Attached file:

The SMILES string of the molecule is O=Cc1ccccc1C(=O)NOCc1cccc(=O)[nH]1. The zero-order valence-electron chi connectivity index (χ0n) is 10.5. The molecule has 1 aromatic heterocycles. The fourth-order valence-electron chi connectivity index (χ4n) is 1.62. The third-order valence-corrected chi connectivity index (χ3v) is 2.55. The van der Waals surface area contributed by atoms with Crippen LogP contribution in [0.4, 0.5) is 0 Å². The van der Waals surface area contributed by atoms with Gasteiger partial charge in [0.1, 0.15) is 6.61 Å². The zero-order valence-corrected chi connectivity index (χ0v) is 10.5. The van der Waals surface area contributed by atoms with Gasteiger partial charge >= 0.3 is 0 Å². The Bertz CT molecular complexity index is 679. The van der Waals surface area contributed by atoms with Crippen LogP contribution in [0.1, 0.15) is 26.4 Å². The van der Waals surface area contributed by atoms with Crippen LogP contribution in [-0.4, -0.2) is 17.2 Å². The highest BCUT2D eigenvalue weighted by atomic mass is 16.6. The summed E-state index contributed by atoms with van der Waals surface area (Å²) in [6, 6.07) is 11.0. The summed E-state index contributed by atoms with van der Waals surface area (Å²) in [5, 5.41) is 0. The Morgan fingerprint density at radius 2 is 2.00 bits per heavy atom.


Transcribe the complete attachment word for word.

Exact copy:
The SMILES string of the molecule is O=Cc1ccccc1C(=O)NOCc1cccc(=O)[nH]1. The zero-order valence-electron chi connectivity index (χ0n) is 10.5. The molecule has 1 aromatic heterocycles. The fourth-order valence-electron chi connectivity index (χ4n) is 1.62. The third-order valence-corrected chi connectivity index (χ3v) is 2.55. The van der Waals surface area contributed by atoms with Crippen LogP contribution in [0.4, 0.5) is 0 Å². The van der Waals surface area contributed by atoms with Gasteiger partial charge in [0.1, 0.15) is 6.61 Å². The zero-order valence-corrected chi connectivity index (χ0v) is 10.5. The van der Waals surface area contributed by atoms with Gasteiger partial charge >= 0.3 is 0 Å². The Bertz CT molecular complexity index is 679. The van der Waals surface area contributed by atoms with Crippen LogP contribution in [0.1, 0.15) is 26.4 Å². The van der Waals surface area contributed by atoms with Crippen LogP contribution in [-0.4, -0.2) is 17.2 Å². The highest BCUT2D eigenvalue weighted by atomic mass is 16.6. The summed E-state index contributed by atoms with van der Waals surface area (Å²) in [6, 6.07) is 11.0. The summed E-state index contributed by atoms with van der Waals surface area (Å²) in [5, 5.41) is 0. The Morgan fingerprint density at radius 2 is 2.00 bits per heavy atom.